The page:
If you own a car, you may have heard of the red car myth. This myth states that red cars cause your auto insurance rates to increase. There are a number of factors that insurance companies consider when deciding auto insurance rates. None of these are the color of the car. That’s right, owning a red car instead of a white car won’t increase your auto insurance rates, despite what some may say. Today, we’ll look into where this strange myth came from. We’ll also take a look at studies regarding how red affects a car’s risk of collision.
There is no clear origin of the red car myth but it seems to stem from a few misconceptions about red cars. Red cars have earned a reputation of being more likely to get ticketed than other cars. This is because the color red is often associated with flashy sports cars. It’s also because the color red catches your eye much easier than the color white. Thus, the red car myth was born. But, it is simply that–a myth. In fact, owning a red car won’t have any effect on your auto insurance rates. Instead, things such as where you live, your age, and other factors will cause your auto insurance rates to either go up or down.
Monash University – 2007 Study Results
Now that we’ve established insurance companies don’t take your car color into consideration when determining your rates, we’ll shift focus. Our focus will now go to a study on how car colors affect collisions. In 2007, Australia’s Monash University conducted a thorough study. The study discusses how things such as car color and time of day affect the risk of collision. The reason this study is key to the red car myth is simple. It concludes that car color does alter the risk of collision.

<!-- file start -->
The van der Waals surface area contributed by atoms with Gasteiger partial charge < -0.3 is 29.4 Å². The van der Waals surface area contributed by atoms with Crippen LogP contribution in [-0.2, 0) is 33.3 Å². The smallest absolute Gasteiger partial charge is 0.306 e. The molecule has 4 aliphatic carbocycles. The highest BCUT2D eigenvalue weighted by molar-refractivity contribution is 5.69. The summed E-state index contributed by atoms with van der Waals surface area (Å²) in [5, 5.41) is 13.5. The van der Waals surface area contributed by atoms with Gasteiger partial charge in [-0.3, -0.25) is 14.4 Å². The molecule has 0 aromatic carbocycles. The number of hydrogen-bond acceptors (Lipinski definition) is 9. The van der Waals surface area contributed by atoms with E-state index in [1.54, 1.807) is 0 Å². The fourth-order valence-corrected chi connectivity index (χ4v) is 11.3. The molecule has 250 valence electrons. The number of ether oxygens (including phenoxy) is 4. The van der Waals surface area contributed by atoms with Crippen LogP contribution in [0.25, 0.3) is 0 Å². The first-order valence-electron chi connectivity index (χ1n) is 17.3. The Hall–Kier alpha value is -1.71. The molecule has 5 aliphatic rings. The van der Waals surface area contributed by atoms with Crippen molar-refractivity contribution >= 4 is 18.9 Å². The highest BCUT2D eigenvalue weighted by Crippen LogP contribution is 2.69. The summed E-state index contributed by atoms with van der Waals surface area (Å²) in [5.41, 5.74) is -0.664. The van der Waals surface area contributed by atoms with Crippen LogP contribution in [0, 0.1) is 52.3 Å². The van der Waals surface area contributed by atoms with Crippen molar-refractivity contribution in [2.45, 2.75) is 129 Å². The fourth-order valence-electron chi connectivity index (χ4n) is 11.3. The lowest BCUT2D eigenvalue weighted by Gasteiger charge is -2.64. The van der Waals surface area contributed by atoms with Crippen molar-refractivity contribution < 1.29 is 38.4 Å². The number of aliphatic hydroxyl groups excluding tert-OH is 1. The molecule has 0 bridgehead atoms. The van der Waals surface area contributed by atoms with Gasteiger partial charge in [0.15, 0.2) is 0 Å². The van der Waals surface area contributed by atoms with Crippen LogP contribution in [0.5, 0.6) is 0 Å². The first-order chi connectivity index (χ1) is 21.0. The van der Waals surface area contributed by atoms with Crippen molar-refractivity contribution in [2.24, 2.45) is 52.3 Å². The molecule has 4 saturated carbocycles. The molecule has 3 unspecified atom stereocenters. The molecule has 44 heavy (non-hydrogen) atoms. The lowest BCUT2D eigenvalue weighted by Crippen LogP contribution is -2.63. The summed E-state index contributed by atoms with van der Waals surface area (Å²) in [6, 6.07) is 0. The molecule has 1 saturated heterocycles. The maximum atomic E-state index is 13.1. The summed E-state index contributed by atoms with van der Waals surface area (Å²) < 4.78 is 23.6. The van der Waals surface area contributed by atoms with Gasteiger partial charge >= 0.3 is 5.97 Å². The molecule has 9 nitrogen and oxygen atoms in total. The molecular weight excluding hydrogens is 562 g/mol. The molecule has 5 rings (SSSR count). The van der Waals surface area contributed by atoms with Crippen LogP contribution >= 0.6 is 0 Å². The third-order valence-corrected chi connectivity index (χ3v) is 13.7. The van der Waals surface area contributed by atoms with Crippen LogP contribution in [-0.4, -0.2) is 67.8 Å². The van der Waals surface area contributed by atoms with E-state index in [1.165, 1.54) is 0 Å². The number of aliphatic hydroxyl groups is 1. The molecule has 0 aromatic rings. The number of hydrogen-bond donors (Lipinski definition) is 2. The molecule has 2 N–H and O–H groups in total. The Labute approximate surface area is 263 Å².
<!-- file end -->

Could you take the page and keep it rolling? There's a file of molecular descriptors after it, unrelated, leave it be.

However, red was far from the only color said to be more likely to be in a crash than a white car. For instance: “Of the statistically significant results for daylight hours, black, grey and silver vehicles were estimated to have the highest crash risks relative to white of 12%, 11% and 10% higher respectively”.
The study also makes this important note about the study results: “One key limitation in interpreting the results of this study relates to the definition and interpretation of the vehicle colour classifications. Obviously, vehicle colours cover an almost infinite spectrum of hues and saturations. Due to pragmatic requirements, vehicle registers are forced to record these into a fixed number of discrete classifications. Consequently, there will be significant variation in the tomes of colour classified within each of the 17 colour groupings used for this study.
For example, blue can range from a shade close to black up to almost silver. The visibility index across this range and hence possibly the associated crash risk could vary significantly within the one colour classification. To be borne in mind when interpreting the results is that they represent the average risk across all colour variations within the defined category of vehicle colour.”
What It Means
Colors have many different shades so these conclusions cover a broad spectrum. It’s not as simple as “white cars good, red cars bad”. In other words, don’t take this study as specifically meaning that drivers behind the wheel of a brightly colored car are guaranteed more likely to be in a car crash as opposed to those in a white car.
This point was even more strongly reinforced by this quote from the study: “The colours that tend to be associated with higher crash risk are generally those lower on the visibility index such as black, blue, grey, green, red and silver. Although black, grey and silver appear to have the highest relative crash risk compared to white, statistically it is not possible to give a firm ranking of risk due to the level of statistical uncertainty in the estimated risks”.
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